By Ridge Mahoney
If significant wins in friendlies can be discounted, shouldn’t the same apply to a resounding defeat?
Logic would say so, but little is logical when a national team aspiring to new heights takes it on the chin in a home game against a good but hardly fearsome team, as did the U.S. in a 4-2 loss to Belgium in Cleveland on Wednesday.
Is preparation, or lack of same, to blame? Belgium, prepping for a titanic World Cup qualifier next week against Serbia, took the friendly seriously enough to arrive six days prior and trained regularly up to the match. The Americans slated to play came in a day or two before and went through one session prior to kickoff, with the rest of the squad arriving later in the week.
That might explain how Belgium pounced on an early error to score in the sixth minute, and unfortunately, also gives insight into what transpired for the remainder of play. Along with a sputtering attack, porous midfield and rickety back line, the Americans also lacked an element essential to success regardless of the score or how the game is trending.
Leadership. Spirit. Determination. In the absence of Landon Donovan and Michael Bradley, not to mention Steve Cherundolo and Carlos Bocanegra, who rallies the troops when the game goes bad? Against Belgium, Tim Howard got vocal at times, but a keeper is stuck at one end of the field and thus his influence is minimal.
Nobody else took on the mantle of responsibility to correct the glaring flaws in positioning and hesitant play. With just one day of preparation against a solid European team, this was always to be a tough test played on the fly in which adjustment and adaptation would be crucial. The USA looked capable and organized offensively on set plays, one of which produced a nice Geoff Cameron goal from a corner kick, but during the run of play the Americans were haphazard in the first half and overrun in the second.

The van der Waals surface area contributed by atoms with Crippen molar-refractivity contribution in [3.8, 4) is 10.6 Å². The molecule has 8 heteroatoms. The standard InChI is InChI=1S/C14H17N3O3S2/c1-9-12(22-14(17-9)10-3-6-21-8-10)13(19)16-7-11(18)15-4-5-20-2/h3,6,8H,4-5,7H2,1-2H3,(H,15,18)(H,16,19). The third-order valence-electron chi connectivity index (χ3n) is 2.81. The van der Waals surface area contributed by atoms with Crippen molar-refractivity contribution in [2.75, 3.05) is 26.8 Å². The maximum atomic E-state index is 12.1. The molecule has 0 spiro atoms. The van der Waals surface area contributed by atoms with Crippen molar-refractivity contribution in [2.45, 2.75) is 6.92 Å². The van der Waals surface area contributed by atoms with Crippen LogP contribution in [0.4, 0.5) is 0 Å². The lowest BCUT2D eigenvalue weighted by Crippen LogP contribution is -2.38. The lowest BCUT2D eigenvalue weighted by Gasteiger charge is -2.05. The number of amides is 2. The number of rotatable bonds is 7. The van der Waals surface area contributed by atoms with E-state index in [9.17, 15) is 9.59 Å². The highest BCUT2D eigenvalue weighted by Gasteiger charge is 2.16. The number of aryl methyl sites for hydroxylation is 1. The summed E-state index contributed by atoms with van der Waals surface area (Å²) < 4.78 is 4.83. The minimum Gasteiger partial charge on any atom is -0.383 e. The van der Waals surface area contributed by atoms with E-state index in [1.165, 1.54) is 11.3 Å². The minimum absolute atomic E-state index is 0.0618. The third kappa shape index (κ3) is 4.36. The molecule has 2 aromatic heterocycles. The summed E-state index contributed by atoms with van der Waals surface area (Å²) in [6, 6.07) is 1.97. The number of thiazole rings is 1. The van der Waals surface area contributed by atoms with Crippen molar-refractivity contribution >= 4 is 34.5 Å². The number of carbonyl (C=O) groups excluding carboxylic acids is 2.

Central mids Jermaine Jones and Sacha Kljestan play for successful top-division European teams, yet not only were they not in sync and breached repeatedly by balls played between them, neither stepped up to get loud and sort things out. Centerbacks often serve as organizers but Omar Gonzalez and Clarence Goodson, beset by their own problems of staying connected with their teammates and each other, never took command either.
Players seldom bring the same fire and intensity to a friendly as they do to a qualifier or other competitive match. Beating Italy in Genoa and Mexico in Mexico City last year were historic results in the history of U.S. Soccer yet no great shock waves – head coaches fired, roster upheavals, hysterical fan reaction – were recorded. Mexico took much more seriously the 0-0 Hexagonal result in late March than it did the 2012 defeat.
Still, leadership should be a constant for players entrusted with wearing their national team shirt. On short preparation for a friendly, players are nevertheless accountable to themselves and their teammates. When a game starts to unravel, they can’t look just to the bench for inspiration and solutions, they must find the power within themselves and thus inflame their teammates.
The dearth of candidates to fill that role against Belgium points out once again that the U.S. squad is rather thin on big personalities who rise above the rest no matter the stakes or consequences. No doubt the flaccid performance against Belgium and strengthening of the squad will produce better results and greater intensity in the games to come, but those who played in Cleveland should not soon forget how tepidly they succumbed.